MARK: This coward who struck him didn't have an axe to grind with him. Thomas had done nothing to him. He was just intent, and this is why I say if it wasn't Thomas, it would have been someone else. This coward was intent on hurting someone.
ALLISON LANGDON: Tom Kelly grew up in a close, loving family, the elder brother, to sister Madeleine, and little brother Stuart. He was a cheeky but quiet kid, who graduated from the prestigious Kings School last year.
KATHY: He is here. Just there.
ALLISON LANGDON: He's so handsome.
KATHY: He is a handsome boy. I think he was just an average 18-year-old young man who wanted to be just like everybody else, he loved his music, he loved to get out on the rugby field, he loved tennis, he was quite a good tennis player.
RALPH: We've always brought our children up to respect other people and to be humble and to be honest and I think that Thomas really reflected all of those qualities in his life.
ALLISON LANGDON: You're clearly proud of him.
RALPH: More proud I think than you can reflect or you can talk about, because he was courageous. He would never give up.
ALLISON LANGDON: And life was really taking off for Tom, he had an accounting cadetship, and his first girlfriend. You were Tom's first love?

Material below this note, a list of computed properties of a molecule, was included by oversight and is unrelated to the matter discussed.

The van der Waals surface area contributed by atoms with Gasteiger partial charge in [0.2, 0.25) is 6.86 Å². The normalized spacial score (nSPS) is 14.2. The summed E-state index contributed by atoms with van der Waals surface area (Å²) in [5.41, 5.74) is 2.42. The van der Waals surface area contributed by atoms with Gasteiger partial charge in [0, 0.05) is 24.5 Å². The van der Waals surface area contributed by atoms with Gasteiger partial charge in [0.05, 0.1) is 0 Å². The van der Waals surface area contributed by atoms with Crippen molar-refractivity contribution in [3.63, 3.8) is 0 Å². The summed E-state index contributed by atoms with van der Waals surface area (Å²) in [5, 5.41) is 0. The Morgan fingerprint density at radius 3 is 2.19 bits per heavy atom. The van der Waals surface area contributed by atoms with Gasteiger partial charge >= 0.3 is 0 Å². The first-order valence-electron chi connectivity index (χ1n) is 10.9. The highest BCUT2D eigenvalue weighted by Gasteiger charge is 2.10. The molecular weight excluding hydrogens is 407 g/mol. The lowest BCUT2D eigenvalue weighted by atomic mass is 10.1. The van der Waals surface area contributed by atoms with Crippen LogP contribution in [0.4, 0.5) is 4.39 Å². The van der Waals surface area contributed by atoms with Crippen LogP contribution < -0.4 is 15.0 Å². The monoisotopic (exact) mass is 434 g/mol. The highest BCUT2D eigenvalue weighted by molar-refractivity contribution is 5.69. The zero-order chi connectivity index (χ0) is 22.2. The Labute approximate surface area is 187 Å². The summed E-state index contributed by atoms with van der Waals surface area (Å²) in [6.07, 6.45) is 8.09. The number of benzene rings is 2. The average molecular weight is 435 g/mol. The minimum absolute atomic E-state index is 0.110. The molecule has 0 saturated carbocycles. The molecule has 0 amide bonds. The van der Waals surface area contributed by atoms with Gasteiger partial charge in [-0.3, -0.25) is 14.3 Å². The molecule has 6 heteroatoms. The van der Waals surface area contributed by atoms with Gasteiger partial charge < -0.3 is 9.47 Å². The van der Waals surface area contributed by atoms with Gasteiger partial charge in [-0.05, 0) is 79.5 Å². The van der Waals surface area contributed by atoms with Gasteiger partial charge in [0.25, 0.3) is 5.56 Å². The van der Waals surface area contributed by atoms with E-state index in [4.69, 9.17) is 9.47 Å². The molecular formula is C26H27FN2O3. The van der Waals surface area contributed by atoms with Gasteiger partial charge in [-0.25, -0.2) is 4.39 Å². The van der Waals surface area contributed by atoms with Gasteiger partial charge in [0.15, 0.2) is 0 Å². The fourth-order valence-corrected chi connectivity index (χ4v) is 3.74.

GIRL 1: Yeah. Yeah.
ALLISON LANGDON: What was it about him that was so special?
GIRL 1: I don't know. His personality, his morals. He was the most down-to-earth kind of person. Like, you couldn't just imagine him doing anything wrong.
ALLISON LANGDON: And like so many other teenagers, they were lured by the bright lights and raw excitement of Kings Cross.
GIRL 1: It was my first night at Kings Cross to go clubbing, so obviously I had a level of being scared. And I remember sending a message to Tom saying, "I'm a bit scared, you know, about Saturday night". But then Tom was like, "I promise that we're going to have a really good time together".
ALLISON LANGDON: So Tom was your protector on Saturday night? When was the last time you spoke to Thomas?
KATHY: I spoke to him on Saturday afternoon and we only spoke for a minute and, I just said, "Well have a nice time, or be careful," And he said, "OK mum, I'm going. Bye, I love you." And I said, "I love you too." And that was the last time I spoke to him, and I think you had a conversation with him too that day?
RALPH: Yeah, I spoke to him about six o'clock that night, and I said no, that's fine, just have a good night and be careful. And he said yeah, I will be careful, and same thing, I love you.
ALLISON LANGDON: This was meant to be a special night for Tom, his first time in Kings Cross with his first girlfriend, celebrating a mate's 18th birthday. The plan was to meet under the Coke sign, but not knowing the area, Tom and the two girls were dropped 150 metres off the main drag. How could they have known that such a short walk would be so deadly? The three 18-year-olds were walking up Victoria Street, just after 10 o'clock. A security camera capturing their last moments of innocence: Tom on the phone getting directions from his mate Andrew Mo. Seconds later he was attacked.